VICTORIA: The number one reason why I do it is because they ask me to and they flatter me and butter me up and say, "Oh we love you and we want you to sing for us!" Of course, that goes a long way. Plus, I love to sing and I want to sing as much as possible. Every time I do something, I grow from it. You know, when Daniel (Myer) sent those 15 tracks of those original songs and said, "Sing on what you like," I would sit there and break myself down and say, "I can't sing to fast music. I sing slow, I just can't do it. Forget it, I'm going home." And then one day, I developed a style for that. Like when I sang on cut.rate.box's song "Enigma" off of their new album it was like, "What do I do to this?" and then all of sudden ... you know? Those become new characteristics of my voice. Now with Monochrome, with a member of cut.rate.box and another project, it's much more of a very pop-oriented project. There's new growth. Singing to 130 beats per minute is a lot different than a Claire Voyant song.
KZSC: If you could give your fans an inside tip to understanding the music of Claire Voyant more fully, what would you tell them? What should they know about you?
CHRIS: For me personally, especially working on the last album, because I probably worked on it for about a year and half, two years, beat myself up over it is that, it's true that it's like 1% inspiration and 99% hard work. We'd all get together and write the song and the song would be written in terms of chord structure and melody she'd have a melody, we would flesh out a chord structure and we're like, "Yeah, that sounds good." It's like a SONG you could write it down on paper, you know what I mean? But then, in terms of turning it into something, a Claire Voyant piece, then it turns into...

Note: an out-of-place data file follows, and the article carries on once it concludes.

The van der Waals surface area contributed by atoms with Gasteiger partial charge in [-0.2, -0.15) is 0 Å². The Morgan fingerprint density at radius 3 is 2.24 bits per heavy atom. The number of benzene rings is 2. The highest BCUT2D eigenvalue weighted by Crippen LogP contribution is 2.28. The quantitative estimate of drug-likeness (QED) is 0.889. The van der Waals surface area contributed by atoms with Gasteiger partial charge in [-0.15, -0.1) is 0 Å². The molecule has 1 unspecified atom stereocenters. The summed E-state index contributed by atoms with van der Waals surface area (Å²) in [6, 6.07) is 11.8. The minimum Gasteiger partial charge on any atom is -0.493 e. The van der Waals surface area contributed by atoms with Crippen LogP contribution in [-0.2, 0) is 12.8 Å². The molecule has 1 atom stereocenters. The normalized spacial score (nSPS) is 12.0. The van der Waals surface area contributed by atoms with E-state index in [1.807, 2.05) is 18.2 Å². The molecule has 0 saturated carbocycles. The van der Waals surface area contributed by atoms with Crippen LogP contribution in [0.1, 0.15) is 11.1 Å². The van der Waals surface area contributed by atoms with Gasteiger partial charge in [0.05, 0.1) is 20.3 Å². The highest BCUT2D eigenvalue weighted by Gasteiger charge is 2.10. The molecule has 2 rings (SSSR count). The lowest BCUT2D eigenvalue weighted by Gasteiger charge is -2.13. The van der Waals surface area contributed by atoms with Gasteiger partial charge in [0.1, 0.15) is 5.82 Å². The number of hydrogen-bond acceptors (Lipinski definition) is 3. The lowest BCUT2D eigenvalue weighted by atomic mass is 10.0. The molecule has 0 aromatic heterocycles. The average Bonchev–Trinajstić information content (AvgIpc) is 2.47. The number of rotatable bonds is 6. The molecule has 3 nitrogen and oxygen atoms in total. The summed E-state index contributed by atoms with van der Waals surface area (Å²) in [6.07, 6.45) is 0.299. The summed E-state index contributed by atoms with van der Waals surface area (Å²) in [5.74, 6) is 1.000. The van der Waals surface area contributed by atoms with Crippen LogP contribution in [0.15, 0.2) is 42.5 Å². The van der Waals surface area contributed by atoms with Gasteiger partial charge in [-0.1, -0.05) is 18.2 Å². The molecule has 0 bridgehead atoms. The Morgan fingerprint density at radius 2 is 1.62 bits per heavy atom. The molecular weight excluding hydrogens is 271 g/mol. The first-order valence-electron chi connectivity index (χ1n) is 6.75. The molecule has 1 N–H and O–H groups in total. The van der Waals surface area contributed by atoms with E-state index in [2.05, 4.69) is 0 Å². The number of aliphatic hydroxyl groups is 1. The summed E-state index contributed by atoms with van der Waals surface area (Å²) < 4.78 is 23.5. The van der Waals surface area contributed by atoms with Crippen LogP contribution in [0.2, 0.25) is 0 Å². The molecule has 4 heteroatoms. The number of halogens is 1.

VICTORIA: Hours of labor.
CHRIS: It just turns into a laborious process and being able to work on something for six months and then say "That sucks," and throw it away and start over again.
VICTORIA: And plus, not only is he a keyboard player and a song writer and a producer, he's the engineer for Ben. He records all of Ben's tracks and for me, he records all of my vocals. He works with me on my parts, he goes through the painstaking labor of harmonies and additional parts. Not only is he contributing, we can leave the studio and, I mean really, he's the glue. What many people don't know is that I get a lot of the "Oh! Claire Voyant = Victoria," and it's a lot of work behind the scenes.
BEN: I don't think anyone realizes the amount of effort Chris puts into making something as perfect as it possibly can be.
CHRIS: Without ruining it!
BEN: Right. Perfect in the sense of what Claire Voyant is, which is the framework we all agree on.
CHRIS: And knowing when to stop.
VICTORIA: And doing it - I mean, it sounds like we're giving Chris a commercial, but sometimes he needs it
CHRIS: Awwww, shucks!
VICTORIA: No, I mean he will do it after getting up at seven in the morning and going to work all day and coming home at six o'clock and then staying there until two o'clock in the morning for Claire Voyant. And he will do it without bitching and...
BEN: Victoria and I are not the type-
VICTORIA: We're not the perfectionists! (laughs)